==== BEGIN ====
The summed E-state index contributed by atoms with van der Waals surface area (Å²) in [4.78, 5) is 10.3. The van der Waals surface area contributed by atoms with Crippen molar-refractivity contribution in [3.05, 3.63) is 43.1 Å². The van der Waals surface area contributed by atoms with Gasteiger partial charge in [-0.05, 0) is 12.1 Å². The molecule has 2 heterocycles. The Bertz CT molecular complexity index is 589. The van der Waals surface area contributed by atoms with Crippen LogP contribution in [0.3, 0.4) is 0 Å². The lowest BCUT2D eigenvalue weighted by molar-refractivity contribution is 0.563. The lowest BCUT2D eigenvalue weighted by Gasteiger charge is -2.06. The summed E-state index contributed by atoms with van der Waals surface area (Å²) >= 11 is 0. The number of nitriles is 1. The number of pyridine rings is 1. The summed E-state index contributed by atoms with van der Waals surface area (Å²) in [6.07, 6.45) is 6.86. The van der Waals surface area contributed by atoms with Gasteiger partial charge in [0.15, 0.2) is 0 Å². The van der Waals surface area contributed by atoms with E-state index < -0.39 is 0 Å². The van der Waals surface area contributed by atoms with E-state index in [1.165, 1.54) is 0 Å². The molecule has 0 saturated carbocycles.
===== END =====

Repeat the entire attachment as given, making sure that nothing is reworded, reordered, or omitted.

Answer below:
The summed E-state index contributed by atoms with van der Waals surface area (Å²) in [4.78, 5) is 10.3. The van der Waals surface area contributed by atoms with Crippen molar-refractivity contribution in [3.05, 3.63) is 43.1 Å². The van der Waals surface area contributed by atoms with Gasteiger partial charge in [-0.05, 0) is 12.1 Å². The molecule has 2 heterocycles. The Bertz CT molecular complexity index is 589. The van der Waals surface area contributed by atoms with Crippen LogP contribution in [0.3, 0.4) is 0 Å². The lowest BCUT2D eigenvalue weighted by molar-refractivity contribution is 0.563. The lowest BCUT2D eigenvalue weighted by Gasteiger charge is -2.06. The summed E-state index contributed by atoms with van der Waals surface area (Å²) >= 11 is 0. The number of nitriles is 1. The number of pyridine rings is 1. The summed E-state index contributed by atoms with van der Waals surface area (Å²) in [6.07, 6.45) is 6.86. The van der Waals surface area contributed by atoms with Gasteiger partial charge in [0.15, 0.2) is 0 Å². The van der Waals surface area contributed by atoms with E-state index < -0.39 is 0 Å². The van der Waals surface area contributed by atoms with E-state index in [1.165, 1.54) is 0 Å². The molecule has 0 saturated carbocycles.